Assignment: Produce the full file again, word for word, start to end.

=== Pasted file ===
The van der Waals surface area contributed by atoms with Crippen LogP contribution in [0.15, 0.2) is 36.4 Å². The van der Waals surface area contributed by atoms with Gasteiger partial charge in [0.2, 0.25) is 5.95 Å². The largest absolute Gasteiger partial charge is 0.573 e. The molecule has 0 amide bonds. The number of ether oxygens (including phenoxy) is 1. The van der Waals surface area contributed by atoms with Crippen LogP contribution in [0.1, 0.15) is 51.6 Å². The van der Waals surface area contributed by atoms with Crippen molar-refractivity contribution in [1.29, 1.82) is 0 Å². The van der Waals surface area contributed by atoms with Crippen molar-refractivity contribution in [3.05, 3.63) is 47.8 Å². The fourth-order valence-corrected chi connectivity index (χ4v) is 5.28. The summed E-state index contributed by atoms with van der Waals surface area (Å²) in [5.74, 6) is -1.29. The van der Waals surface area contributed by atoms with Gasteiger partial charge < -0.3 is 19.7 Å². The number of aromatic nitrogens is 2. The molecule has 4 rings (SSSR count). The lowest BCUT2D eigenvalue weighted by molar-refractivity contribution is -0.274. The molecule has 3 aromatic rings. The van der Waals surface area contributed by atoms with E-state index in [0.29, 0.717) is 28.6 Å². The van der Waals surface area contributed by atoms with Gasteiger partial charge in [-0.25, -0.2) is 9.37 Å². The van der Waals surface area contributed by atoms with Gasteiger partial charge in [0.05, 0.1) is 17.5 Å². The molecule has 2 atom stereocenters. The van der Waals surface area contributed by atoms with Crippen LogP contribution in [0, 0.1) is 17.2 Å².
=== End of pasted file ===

The van der Waals surface area contributed by atoms with Crippen LogP contribution in [0.15, 0.2) is 36.4 Å². The van der Waals surface area contributed by atoms with Gasteiger partial charge in [0.2, 0.25) is 5.95 Å². The largest absolute Gasteiger partial charge is 0.573 e. The molecule has 0 amide bonds. The number of ether oxygens (including phenoxy) is 1. The van der Waals surface area contributed by atoms with Crippen LogP contribution in [0.1, 0.15) is 51.6 Å². The van der Waals surface area contributed by atoms with Crippen molar-refractivity contribution in [1.29, 1.82) is 0 Å². The van der Waals surface area contributed by atoms with Crippen molar-refractivity contribution in [3.05, 3.63) is 47.8 Å². The fourth-order valence-corrected chi connectivity index (χ4v) is 5.28. The summed E-state index contributed by atoms with van der Waals surface area (Å²) in [5.74, 6) is -1.29. The van der Waals surface area contributed by atoms with Gasteiger partial charge < -0.3 is 19.7 Å². The number of aromatic nitrogens is 2. The molecule has 4 rings (SSSR count). The lowest BCUT2D eigenvalue weighted by molar-refractivity contribution is -0.274. The molecule has 3 aromatic rings. The van der Waals surface area contributed by atoms with E-state index in [0.29, 0.717) is 28.6 Å². The van der Waals surface area contributed by atoms with Gasteiger partial charge in [-0.25, -0.2) is 9.37 Å². The van der Waals surface area contributed by atoms with Gasteiger partial charge in [0.05, 0.1) is 17.5 Å². The molecule has 2 atom stereocenters. The van der Waals surface area contributed by atoms with Crippen LogP contribution in [0, 0.1) is 17.2 Å².